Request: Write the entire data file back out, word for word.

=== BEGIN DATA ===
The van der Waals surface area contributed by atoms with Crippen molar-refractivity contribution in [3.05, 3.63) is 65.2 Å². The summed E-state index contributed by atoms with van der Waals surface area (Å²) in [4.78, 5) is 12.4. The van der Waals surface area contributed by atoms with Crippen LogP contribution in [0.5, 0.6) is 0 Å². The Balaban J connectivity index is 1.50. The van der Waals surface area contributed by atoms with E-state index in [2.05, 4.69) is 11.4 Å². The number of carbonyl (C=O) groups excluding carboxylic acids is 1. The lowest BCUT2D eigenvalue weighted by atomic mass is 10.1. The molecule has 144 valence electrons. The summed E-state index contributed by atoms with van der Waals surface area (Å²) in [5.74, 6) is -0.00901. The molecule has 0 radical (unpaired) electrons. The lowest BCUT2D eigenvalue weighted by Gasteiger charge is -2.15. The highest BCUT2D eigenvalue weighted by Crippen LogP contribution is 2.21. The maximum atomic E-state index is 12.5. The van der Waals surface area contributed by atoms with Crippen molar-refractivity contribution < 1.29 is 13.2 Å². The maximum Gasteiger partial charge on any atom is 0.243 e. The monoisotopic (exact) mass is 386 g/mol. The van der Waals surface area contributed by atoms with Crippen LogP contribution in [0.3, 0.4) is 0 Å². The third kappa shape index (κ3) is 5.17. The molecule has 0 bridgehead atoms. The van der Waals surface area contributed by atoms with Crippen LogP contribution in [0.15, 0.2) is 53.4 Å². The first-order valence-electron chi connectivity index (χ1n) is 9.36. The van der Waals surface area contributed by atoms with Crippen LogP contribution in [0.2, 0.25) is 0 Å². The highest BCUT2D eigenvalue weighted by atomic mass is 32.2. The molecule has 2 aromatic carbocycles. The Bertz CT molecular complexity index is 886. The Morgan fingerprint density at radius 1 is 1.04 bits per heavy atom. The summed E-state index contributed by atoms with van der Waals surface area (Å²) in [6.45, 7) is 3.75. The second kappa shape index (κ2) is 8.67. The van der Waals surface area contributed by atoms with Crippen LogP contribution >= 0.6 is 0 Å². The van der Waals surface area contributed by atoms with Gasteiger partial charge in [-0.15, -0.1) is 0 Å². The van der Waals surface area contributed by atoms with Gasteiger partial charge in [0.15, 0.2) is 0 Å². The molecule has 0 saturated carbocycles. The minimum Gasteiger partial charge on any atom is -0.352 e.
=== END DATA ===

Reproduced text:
The van der Waals surface area contributed by atoms with Crippen molar-refractivity contribution in [3.05, 3.63) is 65.2 Å². The summed E-state index contributed by atoms with van der Waals surface area (Å²) in [4.78, 5) is 12.4. The van der Waals surface area contributed by atoms with Crippen LogP contribution in [0.5, 0.6) is 0 Å². The Balaban J connectivity index is 1.50. The van der Waals surface area contributed by atoms with E-state index in [2.05, 4.69) is 11.4 Å². The number of carbonyl (C=O) groups excluding carboxylic acids is 1. The lowest BCUT2D eigenvalue weighted by atomic mass is 10.1. The molecule has 144 valence electrons. The summed E-state index contributed by atoms with van der Waals surface area (Å²) in [5.74, 6) is -0.00901. The molecule has 0 radical (unpaired) electrons. The lowest BCUT2D eigenvalue weighted by Gasteiger charge is -2.15. The highest BCUT2D eigenvalue weighted by Crippen LogP contribution is 2.21. The maximum atomic E-state index is 12.5. The van der Waals surface area contributed by atoms with Crippen molar-refractivity contribution < 1.29 is 13.2 Å². The maximum Gasteiger partial charge on any atom is 0.243 e. The monoisotopic (exact) mass is 386 g/mol. The van der Waals surface area contributed by atoms with Crippen LogP contribution in [0.3, 0.4) is 0 Å². The third kappa shape index (κ3) is 5.17. The molecule has 0 bridgehead atoms. The van der Waals surface area contributed by atoms with Crippen LogP contribution in [0.15, 0.2) is 53.4 Å². The first-order valence-electron chi connectivity index (χ1n) is 9.36. The van der Waals surface area contributed by atoms with Crippen LogP contribution in [0.2, 0.25) is 0 Å². The highest BCUT2D eigenvalue weighted by atomic mass is 32.2. The molecule has 2 aromatic carbocycles. The Bertz CT molecular complexity index is 886. The Morgan fingerprint density at radius 1 is 1.04 bits per heavy atom. The summed E-state index contributed by atoms with van der Waals surface area (Å²) in [6.45, 7) is 3.75. The second kappa shape index (κ2) is 8.67. The van der Waals surface area contributed by atoms with Crippen LogP contribution >= 0.6 is 0 Å². The van der Waals surface area contributed by atoms with Gasteiger partial charge in [-0.15, -0.1) is 0 Å². The van der Waals surface area contributed by atoms with Gasteiger partial charge in [0.15, 0.2) is 0 Å². The molecule has 0 saturated carbocycles. The minimum Gasteiger partial charge on any atom is -0.352 e.